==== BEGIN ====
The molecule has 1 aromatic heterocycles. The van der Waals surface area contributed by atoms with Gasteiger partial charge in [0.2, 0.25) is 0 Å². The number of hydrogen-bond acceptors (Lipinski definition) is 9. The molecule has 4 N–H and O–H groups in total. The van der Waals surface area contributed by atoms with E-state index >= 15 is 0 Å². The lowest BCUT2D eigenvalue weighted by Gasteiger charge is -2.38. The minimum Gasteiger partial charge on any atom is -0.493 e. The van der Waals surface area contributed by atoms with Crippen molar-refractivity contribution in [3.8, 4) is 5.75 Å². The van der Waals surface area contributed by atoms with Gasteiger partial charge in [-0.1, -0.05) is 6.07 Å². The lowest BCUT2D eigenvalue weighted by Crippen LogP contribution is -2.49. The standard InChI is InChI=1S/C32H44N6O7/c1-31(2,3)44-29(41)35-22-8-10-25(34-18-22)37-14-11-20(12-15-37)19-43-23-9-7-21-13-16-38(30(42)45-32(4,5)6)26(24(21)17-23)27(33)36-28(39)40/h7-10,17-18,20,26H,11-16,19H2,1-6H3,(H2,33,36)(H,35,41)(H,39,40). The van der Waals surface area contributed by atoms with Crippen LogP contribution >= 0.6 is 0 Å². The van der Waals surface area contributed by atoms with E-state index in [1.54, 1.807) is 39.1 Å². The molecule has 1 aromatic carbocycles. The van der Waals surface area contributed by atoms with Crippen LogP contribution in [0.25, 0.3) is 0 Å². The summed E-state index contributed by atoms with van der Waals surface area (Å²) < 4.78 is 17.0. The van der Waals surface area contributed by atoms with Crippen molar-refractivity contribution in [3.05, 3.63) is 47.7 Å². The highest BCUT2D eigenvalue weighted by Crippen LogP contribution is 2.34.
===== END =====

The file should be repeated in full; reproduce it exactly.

The molecule has 1 aromatic heterocycles. The van der Waals surface area contributed by atoms with Gasteiger partial charge in [0.2, 0.25) is 0 Å². The number of hydrogen-bond acceptors (Lipinski definition) is 9. The molecule has 4 N–H and O–H groups in total. The van der Waals surface area contributed by atoms with E-state index >= 15 is 0 Å². The lowest BCUT2D eigenvalue weighted by Gasteiger charge is -2.38. The minimum Gasteiger partial charge on any atom is -0.493 e. The van der Waals surface area contributed by atoms with Crippen molar-refractivity contribution in [3.8, 4) is 5.75 Å². The van der Waals surface area contributed by atoms with Gasteiger partial charge in [-0.1, -0.05) is 6.07 Å². The lowest BCUT2D eigenvalue weighted by Crippen LogP contribution is -2.49. The standard InChI is InChI=1S/C32H44N6O7/c1-31(2,3)44-29(41)35-22-8-10-25(34-18-22)37-14-11-20(12-15-37)19-43-23-9-7-21-13-16-38(30(42)45-32(4,5)6)26(24(21)17-23)27(33)36-28(39)40/h7-10,17-18,20,26H,11-16,19H2,1-6H3,(H2,33,36)(H,35,41)(H,39,40). The van der Waals surface area contributed by atoms with Crippen LogP contribution >= 0.6 is 0 Å². The van der Waals surface area contributed by atoms with E-state index in [1.54, 1.807) is 39.1 Å². The molecule has 1 aromatic carbocycles. The van der Waals surface area contributed by atoms with Crippen LogP contribution in [0.25, 0.3) is 0 Å². The summed E-state index contributed by atoms with van der Waals surface area (Å²) < 4.78 is 17.0. The van der Waals surface area contributed by atoms with Crippen molar-refractivity contribution in [3.05, 3.63) is 47.7 Å². The highest BCUT2D eigenvalue weighted by Crippen LogP contribution is 2.34.